|By Lt. General P.C. Katoch (Retd)
Former Director General of Information Systems, Indian Army
The Fiinance Minister has announced a defence budget of Rs 2,46,727 crores for FY 2015-16. This announcement has come in the backdrop of a few other defence related news items:
Coming to the announcement of the defence budget of Rs 2,46,727 crores (US$ 40 billion) for FY 2015-16 against Revised Estimates of Rs 2,22,370 crores for the year 2014-15, the increase is Rs 24357 Crore or 10.9% from the Revised Estimates and Rs 17727 Crore or 7.74% from the Budget Estimate of Rs 229,000 Crore announced in July 2014 by the same Finance Minister. Unfortunately, the announcement of Rs 2,46,727 crores as defence budget for FY 2015-2016 will not amount to much considering the fall in the value of the rupee against the US dollar vis-à-vis continuous rise in prices of arms and weapon systems that are imported. Yes Make in India will eventually catch up but the long gestation period cannot be ignored and in the interim and the pathetic state of Armed Forces modernization too cannot be ignored in the face of mounting threats to national security. When General Charles de Gaulle became President of France in 1959, France was militarily not very strong. Though France was member of NATO, the Commander in Chief of the NATO forces was even prohibited from revealing to national authorities like the French President, which bases in their own countries housed the Alliance's nuclear weapons. What de Gaulle ensured was that the Defence Budget of France was to ensure defence allocations remained greater than 2 percent and touching 5% of the GDP, resulting in France emerging as a militarily strong nuclear power. That trend has continued with current French military expenditure standing at 5.4% of the GDP. In India, though the Long Term Integrated Procurement Plan (LTIPP) is based on a hypothetical 3% of GDP, defence allocations have never really touched that mark. Even post the Kargil Conflict and public exposure to massive equipment shortages in the Army, the one time high 1999-2000 Defence Budget allocation was made at 2.41% of the GDP. However, there has been a downslide since then, not to talk of the thousands of crores of Rupees that were surrendered by MoD annually barring an odd year when budgetary allocations were fully utilized.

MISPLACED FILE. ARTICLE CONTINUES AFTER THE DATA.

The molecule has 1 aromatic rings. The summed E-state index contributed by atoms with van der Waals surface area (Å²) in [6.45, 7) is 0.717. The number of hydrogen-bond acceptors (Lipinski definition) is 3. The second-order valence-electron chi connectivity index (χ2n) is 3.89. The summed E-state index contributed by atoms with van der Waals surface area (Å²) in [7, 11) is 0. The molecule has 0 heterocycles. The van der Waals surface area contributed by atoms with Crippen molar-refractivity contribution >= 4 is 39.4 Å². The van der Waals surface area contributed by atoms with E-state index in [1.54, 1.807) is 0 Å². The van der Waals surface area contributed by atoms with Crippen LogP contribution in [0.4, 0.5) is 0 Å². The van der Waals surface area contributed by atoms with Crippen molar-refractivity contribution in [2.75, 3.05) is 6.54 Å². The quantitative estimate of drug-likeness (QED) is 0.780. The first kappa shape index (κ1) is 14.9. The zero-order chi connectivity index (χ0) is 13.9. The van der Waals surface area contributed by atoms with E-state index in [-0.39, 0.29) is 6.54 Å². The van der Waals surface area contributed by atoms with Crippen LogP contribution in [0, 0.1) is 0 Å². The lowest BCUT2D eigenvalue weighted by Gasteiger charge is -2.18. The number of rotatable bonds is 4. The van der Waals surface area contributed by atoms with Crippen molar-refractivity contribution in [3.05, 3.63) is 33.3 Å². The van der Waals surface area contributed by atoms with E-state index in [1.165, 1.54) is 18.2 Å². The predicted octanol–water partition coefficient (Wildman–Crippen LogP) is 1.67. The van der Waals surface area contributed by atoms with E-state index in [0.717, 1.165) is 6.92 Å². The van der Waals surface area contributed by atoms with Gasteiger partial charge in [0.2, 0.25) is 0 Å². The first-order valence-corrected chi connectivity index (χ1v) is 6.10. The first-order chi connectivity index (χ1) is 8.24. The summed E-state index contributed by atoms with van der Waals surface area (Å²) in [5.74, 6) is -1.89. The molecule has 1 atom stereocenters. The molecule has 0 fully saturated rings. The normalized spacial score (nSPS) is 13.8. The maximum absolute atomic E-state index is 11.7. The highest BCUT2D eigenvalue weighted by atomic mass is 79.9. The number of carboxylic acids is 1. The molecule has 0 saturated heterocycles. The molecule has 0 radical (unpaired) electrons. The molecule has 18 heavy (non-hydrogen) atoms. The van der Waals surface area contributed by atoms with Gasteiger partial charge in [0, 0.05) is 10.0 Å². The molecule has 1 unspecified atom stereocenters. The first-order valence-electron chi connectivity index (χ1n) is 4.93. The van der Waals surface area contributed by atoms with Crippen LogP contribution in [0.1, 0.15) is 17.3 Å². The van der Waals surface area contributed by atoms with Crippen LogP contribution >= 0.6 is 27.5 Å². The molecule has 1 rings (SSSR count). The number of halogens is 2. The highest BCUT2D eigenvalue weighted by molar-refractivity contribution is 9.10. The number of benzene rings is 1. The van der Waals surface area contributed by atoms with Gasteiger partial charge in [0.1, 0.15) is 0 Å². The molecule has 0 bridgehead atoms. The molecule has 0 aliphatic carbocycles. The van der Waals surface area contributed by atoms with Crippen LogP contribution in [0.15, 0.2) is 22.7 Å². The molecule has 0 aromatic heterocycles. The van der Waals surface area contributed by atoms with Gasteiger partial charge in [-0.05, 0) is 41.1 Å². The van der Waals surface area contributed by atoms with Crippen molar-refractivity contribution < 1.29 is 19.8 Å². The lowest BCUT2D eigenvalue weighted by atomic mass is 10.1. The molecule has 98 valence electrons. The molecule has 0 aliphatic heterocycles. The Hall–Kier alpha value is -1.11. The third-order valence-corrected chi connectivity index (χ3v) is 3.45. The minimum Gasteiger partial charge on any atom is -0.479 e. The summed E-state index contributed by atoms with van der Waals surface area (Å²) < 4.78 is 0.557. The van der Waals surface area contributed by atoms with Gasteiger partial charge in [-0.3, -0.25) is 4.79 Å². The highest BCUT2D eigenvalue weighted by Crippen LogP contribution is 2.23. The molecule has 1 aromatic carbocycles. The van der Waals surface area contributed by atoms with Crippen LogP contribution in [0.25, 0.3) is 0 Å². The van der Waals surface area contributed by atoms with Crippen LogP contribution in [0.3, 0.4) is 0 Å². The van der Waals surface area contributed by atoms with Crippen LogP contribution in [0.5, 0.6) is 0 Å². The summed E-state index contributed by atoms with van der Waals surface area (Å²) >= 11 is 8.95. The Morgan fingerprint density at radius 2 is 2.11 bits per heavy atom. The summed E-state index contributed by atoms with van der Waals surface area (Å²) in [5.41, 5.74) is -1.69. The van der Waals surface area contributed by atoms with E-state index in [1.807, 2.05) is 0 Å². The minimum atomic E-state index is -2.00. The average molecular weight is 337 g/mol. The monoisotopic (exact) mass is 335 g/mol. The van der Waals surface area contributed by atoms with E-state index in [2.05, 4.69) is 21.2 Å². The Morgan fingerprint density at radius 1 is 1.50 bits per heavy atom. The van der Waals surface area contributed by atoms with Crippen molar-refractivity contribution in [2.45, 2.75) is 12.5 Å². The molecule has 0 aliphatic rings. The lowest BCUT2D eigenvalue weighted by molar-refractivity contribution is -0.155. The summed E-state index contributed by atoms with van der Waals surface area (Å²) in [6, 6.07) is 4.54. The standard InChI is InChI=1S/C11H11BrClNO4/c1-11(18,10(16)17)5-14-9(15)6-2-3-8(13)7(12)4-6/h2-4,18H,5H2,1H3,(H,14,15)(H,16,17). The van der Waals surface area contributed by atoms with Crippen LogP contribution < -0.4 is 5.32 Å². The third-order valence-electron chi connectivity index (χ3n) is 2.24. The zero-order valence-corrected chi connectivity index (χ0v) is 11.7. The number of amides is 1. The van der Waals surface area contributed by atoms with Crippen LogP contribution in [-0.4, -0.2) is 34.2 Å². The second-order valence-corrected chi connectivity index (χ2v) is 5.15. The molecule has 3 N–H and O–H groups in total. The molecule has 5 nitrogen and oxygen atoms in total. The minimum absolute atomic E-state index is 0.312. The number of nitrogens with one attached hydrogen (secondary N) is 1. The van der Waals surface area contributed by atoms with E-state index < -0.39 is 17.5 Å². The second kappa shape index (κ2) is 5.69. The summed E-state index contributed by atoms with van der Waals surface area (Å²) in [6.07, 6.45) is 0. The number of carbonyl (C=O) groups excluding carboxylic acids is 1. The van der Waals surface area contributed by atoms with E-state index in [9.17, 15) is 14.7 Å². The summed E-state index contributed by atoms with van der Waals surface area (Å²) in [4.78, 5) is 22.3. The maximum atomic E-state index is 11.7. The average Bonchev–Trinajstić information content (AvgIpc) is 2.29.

The close interrelation between economy and security of any country is an accepted fact. Both need to be fine-tuned. The rising threats particularly from China and Pakistan too need to be taken into account. We need to take a cue from the record US$ 42 billion of Japan in face of Chinese aggressive posture — that we too face. Logically India should have a defence budget of 3% or more of the GDP for next few years. Sure, India can become a global manufacturing hub for arms and defence equipment but as mentioned above what of the interim period. The bottom line is that an allocation of Rs Rs 2,46,727 crores for FY 2015-16 is disappointing and does not augur well for the government's commitment to defence modernisation. The 'India First' commitment of the present government is unquestionable but how is the Defence Budget allocated and how is the long term integrated procurement plan (LTIPP) chalked out in absence of a National Security Strategy, without defining National Security Objectives and without a Comprehensive Defence Review? This vital anomaly in India's defence setup cannot be resolved unless the higher defence structures of India are remodeled and military professional brought into the MoD and the defence industrial complex. Unfortunately, the government has made no move in this direction yet.